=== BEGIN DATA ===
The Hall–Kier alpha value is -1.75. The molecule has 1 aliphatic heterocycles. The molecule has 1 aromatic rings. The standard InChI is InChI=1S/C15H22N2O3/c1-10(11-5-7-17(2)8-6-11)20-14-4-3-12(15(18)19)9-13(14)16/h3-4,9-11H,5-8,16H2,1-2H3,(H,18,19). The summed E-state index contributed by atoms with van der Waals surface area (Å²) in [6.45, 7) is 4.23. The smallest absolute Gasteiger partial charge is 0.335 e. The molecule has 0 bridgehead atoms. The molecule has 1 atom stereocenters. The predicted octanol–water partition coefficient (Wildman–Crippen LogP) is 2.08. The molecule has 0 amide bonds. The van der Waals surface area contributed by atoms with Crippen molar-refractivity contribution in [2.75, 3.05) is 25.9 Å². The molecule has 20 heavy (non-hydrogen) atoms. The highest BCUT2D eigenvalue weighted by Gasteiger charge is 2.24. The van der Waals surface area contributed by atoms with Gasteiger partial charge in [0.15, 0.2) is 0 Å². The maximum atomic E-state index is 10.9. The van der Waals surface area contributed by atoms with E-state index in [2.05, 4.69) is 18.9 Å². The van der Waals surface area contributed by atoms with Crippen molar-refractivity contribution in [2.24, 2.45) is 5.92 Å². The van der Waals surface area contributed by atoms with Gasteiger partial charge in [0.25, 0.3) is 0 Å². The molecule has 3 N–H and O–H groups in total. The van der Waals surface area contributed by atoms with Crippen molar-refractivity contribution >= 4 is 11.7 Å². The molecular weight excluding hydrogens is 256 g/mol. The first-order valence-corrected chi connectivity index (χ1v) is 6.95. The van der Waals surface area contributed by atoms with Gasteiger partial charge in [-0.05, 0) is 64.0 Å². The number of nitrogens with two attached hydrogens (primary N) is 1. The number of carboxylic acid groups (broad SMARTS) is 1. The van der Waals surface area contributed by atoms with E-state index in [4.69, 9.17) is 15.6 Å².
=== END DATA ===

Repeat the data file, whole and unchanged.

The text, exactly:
The Hall–Kier alpha value is -1.75. The molecule has 1 aliphatic heterocycles. The molecule has 1 aromatic rings. The standard InChI is InChI=1S/C15H22N2O3/c1-10(11-5-7-17(2)8-6-11)20-14-4-3-12(15(18)19)9-13(14)16/h3-4,9-11H,5-8,16H2,1-2H3,(H,18,19). The summed E-state index contributed by atoms with van der Waals surface area (Å²) in [6.45, 7) is 4.23. The smallest absolute Gasteiger partial charge is 0.335 e. The molecule has 0 bridgehead atoms. The molecule has 1 atom stereocenters. The predicted octanol–water partition coefficient (Wildman–Crippen LogP) is 2.08. The molecule has 0 amide bonds. The van der Waals surface area contributed by atoms with Crippen molar-refractivity contribution in [2.75, 3.05) is 25.9 Å². The molecule has 20 heavy (non-hydrogen) atoms. The highest BCUT2D eigenvalue weighted by Gasteiger charge is 2.24. The van der Waals surface area contributed by atoms with Gasteiger partial charge in [0.15, 0.2) is 0 Å². The maximum atomic E-state index is 10.9. The van der Waals surface area contributed by atoms with E-state index in [2.05, 4.69) is 18.9 Å². The van der Waals surface area contributed by atoms with Crippen molar-refractivity contribution in [2.24, 2.45) is 5.92 Å². The van der Waals surface area contributed by atoms with Gasteiger partial charge in [0.25, 0.3) is 0 Å². The molecule has 3 N–H and O–H groups in total. The van der Waals surface area contributed by atoms with Crippen molar-refractivity contribution >= 4 is 11.7 Å². The molecular weight excluding hydrogens is 256 g/mol. The first-order valence-corrected chi connectivity index (χ1v) is 6.95. The van der Waals surface area contributed by atoms with Gasteiger partial charge in [-0.05, 0) is 64.0 Å². The number of nitrogens with two attached hydrogens (primary N) is 1. The number of carboxylic acid groups (broad SMARTS) is 1. The van der Waals surface area contributed by atoms with E-state index in [4.69, 9.17) is 15.6 Å².